The command has few permanent forces, but forces from all parts of the U.S. Department of Defense may be assigned as needed to complete its mission. It exercises command and control of two subordinate unified commands, four service component commands, and several standing Joint Task Forces (JTFs). The subordinate unified commands are Special Operations Command-North, which was activated on 31 December 2012, and Alaskan Command, which was transferred from US Pacific Command (USPACOM) control to USNORTHCOM control on 1 October 2014. USNORTHCOM service components include U.S. Fifth Army/ARNORTH, First Air Force/AFNORTH, USFF/NAVNORTH, and MARFORCOM/MARFORNORTH. USNORTHCOM's Joint Task Forces include Joint Force Headquarters National Capital Region, Joint Task Force-Civil Support, and Joint Task Force North.
Between 1 October 2002 and 2007, Northern Command deactivated Joint Force Headquarters Homeland Security and activated Joint Force Headquarters National Capital Region and Standing Joint Task Force North. On 31 December 2012, Special Operations Command-North was activated, and will be led by a general instead of a colonel.
Main article: Leadership of the United States Northern Command
The commander of United States Northern Command is a four-star general or admiral in the United States Armed Forces who serves as the head of all U.S. military forces within the command's geographical area of responsibility. The commander of U.S. Northern Command concurrently serves as the commander of North American Aerospace Defense Command (NORAD) and is the head of all United States and Canadian joint aerospace military operational forces, stationed within the Northern American territories. The commander of U.S. Northern Command is nominated for appointment by the President of the United States and must be confirmed by the United States Senate. The commander of U.S. Northern Command typically serves for two years.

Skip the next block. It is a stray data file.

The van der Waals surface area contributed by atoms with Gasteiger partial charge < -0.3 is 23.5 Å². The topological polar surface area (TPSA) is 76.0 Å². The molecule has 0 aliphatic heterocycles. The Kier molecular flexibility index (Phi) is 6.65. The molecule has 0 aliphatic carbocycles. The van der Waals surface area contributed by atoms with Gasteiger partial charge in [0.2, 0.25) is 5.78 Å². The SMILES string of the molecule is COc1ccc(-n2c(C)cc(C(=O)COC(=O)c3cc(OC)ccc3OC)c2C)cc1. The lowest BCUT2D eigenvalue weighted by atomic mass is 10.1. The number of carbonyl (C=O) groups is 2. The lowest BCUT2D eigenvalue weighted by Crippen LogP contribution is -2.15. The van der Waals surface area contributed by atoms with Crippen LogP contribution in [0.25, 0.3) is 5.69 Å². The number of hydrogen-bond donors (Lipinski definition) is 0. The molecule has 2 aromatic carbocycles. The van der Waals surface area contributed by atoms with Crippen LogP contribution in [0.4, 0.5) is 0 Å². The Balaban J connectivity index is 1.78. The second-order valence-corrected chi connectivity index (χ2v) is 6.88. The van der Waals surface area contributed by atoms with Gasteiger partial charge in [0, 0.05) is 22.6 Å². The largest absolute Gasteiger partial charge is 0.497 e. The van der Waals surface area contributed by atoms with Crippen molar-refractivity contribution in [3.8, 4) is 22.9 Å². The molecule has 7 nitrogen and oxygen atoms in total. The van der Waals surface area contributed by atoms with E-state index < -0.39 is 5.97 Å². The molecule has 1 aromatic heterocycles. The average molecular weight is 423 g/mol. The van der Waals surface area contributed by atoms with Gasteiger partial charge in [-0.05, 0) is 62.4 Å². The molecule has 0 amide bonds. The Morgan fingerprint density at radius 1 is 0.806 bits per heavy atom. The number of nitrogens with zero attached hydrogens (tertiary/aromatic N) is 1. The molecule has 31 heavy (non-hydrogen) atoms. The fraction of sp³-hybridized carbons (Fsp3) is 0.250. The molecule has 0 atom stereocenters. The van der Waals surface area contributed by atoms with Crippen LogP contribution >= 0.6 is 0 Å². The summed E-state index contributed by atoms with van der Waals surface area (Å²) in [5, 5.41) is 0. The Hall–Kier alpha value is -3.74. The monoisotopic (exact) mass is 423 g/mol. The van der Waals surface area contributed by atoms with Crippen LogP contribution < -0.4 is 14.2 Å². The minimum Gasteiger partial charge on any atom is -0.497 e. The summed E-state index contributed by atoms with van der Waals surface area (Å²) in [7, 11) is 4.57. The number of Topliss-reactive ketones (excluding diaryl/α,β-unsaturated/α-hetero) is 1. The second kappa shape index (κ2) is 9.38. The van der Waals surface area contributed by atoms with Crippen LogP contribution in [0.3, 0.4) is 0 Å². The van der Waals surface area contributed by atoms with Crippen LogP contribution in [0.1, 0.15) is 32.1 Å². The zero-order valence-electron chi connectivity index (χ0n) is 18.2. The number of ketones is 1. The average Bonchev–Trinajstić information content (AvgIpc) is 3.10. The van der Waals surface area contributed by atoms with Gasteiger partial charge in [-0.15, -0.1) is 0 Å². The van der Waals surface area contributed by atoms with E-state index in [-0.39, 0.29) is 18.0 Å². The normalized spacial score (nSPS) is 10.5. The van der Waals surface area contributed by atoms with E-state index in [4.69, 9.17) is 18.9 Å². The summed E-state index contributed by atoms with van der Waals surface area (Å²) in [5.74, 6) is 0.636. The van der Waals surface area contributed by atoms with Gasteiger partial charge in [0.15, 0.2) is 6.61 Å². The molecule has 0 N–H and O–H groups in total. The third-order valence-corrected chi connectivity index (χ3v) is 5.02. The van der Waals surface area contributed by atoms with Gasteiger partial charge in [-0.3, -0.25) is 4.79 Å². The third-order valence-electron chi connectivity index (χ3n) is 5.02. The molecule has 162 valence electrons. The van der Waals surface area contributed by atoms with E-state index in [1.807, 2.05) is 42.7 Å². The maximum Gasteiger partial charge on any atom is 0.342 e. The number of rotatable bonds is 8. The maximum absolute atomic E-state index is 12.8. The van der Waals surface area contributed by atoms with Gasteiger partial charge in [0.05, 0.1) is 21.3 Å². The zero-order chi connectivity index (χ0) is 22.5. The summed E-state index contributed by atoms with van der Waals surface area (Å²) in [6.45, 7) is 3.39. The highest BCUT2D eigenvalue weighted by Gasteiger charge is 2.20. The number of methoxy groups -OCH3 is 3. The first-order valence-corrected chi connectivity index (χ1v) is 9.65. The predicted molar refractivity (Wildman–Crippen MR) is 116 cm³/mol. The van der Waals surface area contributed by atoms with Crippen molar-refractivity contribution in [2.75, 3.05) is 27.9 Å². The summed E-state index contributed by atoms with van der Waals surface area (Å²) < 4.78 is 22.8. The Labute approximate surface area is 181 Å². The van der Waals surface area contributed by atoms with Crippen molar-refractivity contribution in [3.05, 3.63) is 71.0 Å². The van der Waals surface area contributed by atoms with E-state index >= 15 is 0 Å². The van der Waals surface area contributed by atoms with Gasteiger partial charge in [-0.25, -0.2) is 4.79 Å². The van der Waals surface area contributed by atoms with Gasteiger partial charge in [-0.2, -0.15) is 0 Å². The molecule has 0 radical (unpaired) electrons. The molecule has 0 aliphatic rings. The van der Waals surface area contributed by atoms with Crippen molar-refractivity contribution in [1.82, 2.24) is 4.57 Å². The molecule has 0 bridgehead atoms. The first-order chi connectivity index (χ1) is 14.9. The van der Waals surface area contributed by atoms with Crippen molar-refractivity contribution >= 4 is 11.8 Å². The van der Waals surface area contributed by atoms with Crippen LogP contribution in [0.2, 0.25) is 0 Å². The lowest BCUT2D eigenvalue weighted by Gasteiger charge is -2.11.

Note: The National Defense Authorization Act of 2008 stipulates that at least one deputy commander of USNORTHCOM be a National Guard general officer unless the commander is already such an officer.
|Portrait||Name||Took office||Left office||Term length|
Ralph E. Eberhart
|22 October 2002||5 November 2004||2 years, 14 days|
U.S. Air Force
Timothy J. Keating
|5 November 2004||23 March 2007||2 years, 138 days|
Victor E. Renuart Jr.
|23 March 2007||19 May 2010||3 years, 57 days|
U.S. Air Force
James A. Winnefeld Jr.
|19 May 2010||3 August 2011||1 year, 76 days|
Charles H. Jacoby Jr.
|3 August 2011||5 December 2014||3 years, 124 days|
William E. Gortney
|5 December 2014||13 May 2016||1 year, 160 days|
Lori J. Robinson
|13 May 2016||24 May 2018||2 years, 11 days|
U.S. Air Force
Terrence J. O'Shaughnessy
|24 May 2018||20 August 2020||2 years, 73 days|
U.S. Air Force
Glen D. VanHerck
|20 August 2020||Incumbent||1 year, 272 days|
U.S. Air Force